Introduction to monitor adaptive sync technology
Gaming monitors support one or both of the two sync technologies – AMD’s FreeSync/FreeSync 2 or NVIDIA’s G-Sync – that are essential for the production of a tear-free, smooth flow of images at frame-per-second rates under 100 fps. At 100 fps and over, tearing is almost impossible to see without the use of monitor adaptive sync technology. Therefore, the more fps the graphics card can sustain at a monitor’s native screen resolution, the better the visual experience when playing the most demanding games.
Note that while monitors can support both adaptive sync technologies, graphics cards can only support G-Sync or Free-Sync, not both.
Tom’s Hardware tested G-Sync and FreeSync on the same monitor. One was the AOC Agon AG241QG running G-Sync and the other was the same monitor, the AOC Agon AG241QX, running FreeSync.Note that you pay a premium for a G-Sync monitor. In this case, it was a huge $300 that provides an extra 21Hz that is not detectable with the naked eye.
The expectation in testing was that the more expensive G-Sync monitor would win the tests. Here is the conclusion of the testing done by Tom’s Hardware.- “Our testing of the AOC Agon AG241QG and AG241QX proved that theory wrong. Obviously, the FreeSync-based QX is superior in every way except for its maximum refresh rate. But why would one give up contrast and spend an extra $300 just to gain 21Hz that you can’t actually see when playing? Clearly, the AG241QX is the better choice.”
Why monitor adaptive sync technologies are necessary
If a PC’s graphics card sends images to the monitor that are out of sync with the monitor’s refresh rate, the flow of the images is not smooth.This problem is independent of the refresh rates (frequencies) of the monitors, measured in Hz, when the refresh rate is under 100Hz (100 frames per second).
Most non-gaming monitors use a 60Hz frequency, known as the refresh rate. 120Hz, 144Hz and 240Hz monitors are available. Hz is the measure of cycles per second. A 60Hz monitor refreshes the monitor’s screen 60 times a second, a 120Hz monitor 120 times a second, etc. The range of refresh rates that FreeSync supports is 9 – 240Hz. However, monitors might not support the full range. For example, a 144Hz monitor obviously cannot support a refresh rate of 240Hz.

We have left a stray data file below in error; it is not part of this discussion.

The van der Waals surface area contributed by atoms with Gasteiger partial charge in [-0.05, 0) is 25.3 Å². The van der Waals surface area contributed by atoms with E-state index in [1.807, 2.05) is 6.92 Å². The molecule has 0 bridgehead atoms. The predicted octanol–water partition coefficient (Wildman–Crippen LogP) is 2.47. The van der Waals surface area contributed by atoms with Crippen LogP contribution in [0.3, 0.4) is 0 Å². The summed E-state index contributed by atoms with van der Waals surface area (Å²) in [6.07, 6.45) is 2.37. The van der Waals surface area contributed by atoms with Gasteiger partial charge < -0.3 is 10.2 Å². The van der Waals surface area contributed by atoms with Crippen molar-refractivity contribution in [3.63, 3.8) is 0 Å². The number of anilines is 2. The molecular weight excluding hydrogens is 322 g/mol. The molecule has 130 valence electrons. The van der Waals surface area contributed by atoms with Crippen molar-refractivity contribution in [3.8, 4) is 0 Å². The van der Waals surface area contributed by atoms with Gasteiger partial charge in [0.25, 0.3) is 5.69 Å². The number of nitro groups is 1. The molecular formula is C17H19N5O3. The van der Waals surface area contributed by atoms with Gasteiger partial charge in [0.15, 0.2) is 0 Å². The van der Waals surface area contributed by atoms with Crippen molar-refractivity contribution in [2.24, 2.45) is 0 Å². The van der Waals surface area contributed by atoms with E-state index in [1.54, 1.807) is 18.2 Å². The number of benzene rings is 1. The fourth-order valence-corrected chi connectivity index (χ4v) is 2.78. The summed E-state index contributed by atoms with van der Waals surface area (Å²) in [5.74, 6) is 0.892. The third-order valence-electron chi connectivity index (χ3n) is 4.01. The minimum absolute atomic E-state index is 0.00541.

In 2014, to overcome the problem, NVIDIA introduced its G-Sync technology that renders the images only at the beginning of the monitor’s refresh cycle by using monitors with variable instead of fixed refresh rates (frequencies). FreeSync (2015) and Freesync 2 (2017) are AMD’s solution. Those two technologies vary the refresh rate in real time so that an incomplete image never appears on the screen. Monitor manufacturers are selling different versions of the same monitor that supports either G-Sync or FreeSync. The model’s online specifications should provide that support information.
Asus ROG Swift 360Hz G-sync monitor – January 2020
“The Asus ROG Swift 360 monitor, developed – as you might glean – in partnership with Asus, is being showcased this week at CES 2020. At the heart of it is Nvidia’s improved G-sync technology, which debuted in 2013 but has been iteratively built on since then and has now, according to the company, breached the 360Hz mark.”
AMD’s FreeSync and FreeSync 2 technology
Of course, AMD had to come up with its own adaptive sync technology. Made available in 2015, FreeSync, which is free, is part of the DisplayPort graphics standard. FreeSync 2 HDR (2017) requires DisplayPort 1.4 to achieve full implementation. FreeSync is also available over HDMI.
A monitor manufacturer just has to implement FreeSync via firmware on DisplayPort 1.2a or HDMI. A monitor with special built-in components, as is the case with G-Sync, is not necessary, just a monitor that supports the activation of FreeSync technology and acceptance of its free firmware updates.
Note that it is possible to use a recent NVIDIA graphics card with a FreeSync monitor. For example, the Gigabyte Aorus AD27QD is an excellentt G-SYNC-compatible FreeSync monitor. It supports NVIDIA’s new adaptive sync drivers and FreeSync will automatically be enabled when connected to a recent NVIDIA graphics card.
FreeSync Gaming Monitors – https://www.amd.com/en/products/freesync-monitors
NVIDIA’s G-Sync technology
The first version of G-Sync was an unpractical monitor add-on kit costing $200. The G-Sync components are now built into specific gaming monitors, which can make them significantly more expensive than FreeSync monitors.
G-Sync Gaming Monitors –
How to Run G-Sync On A FreeSync Monitor –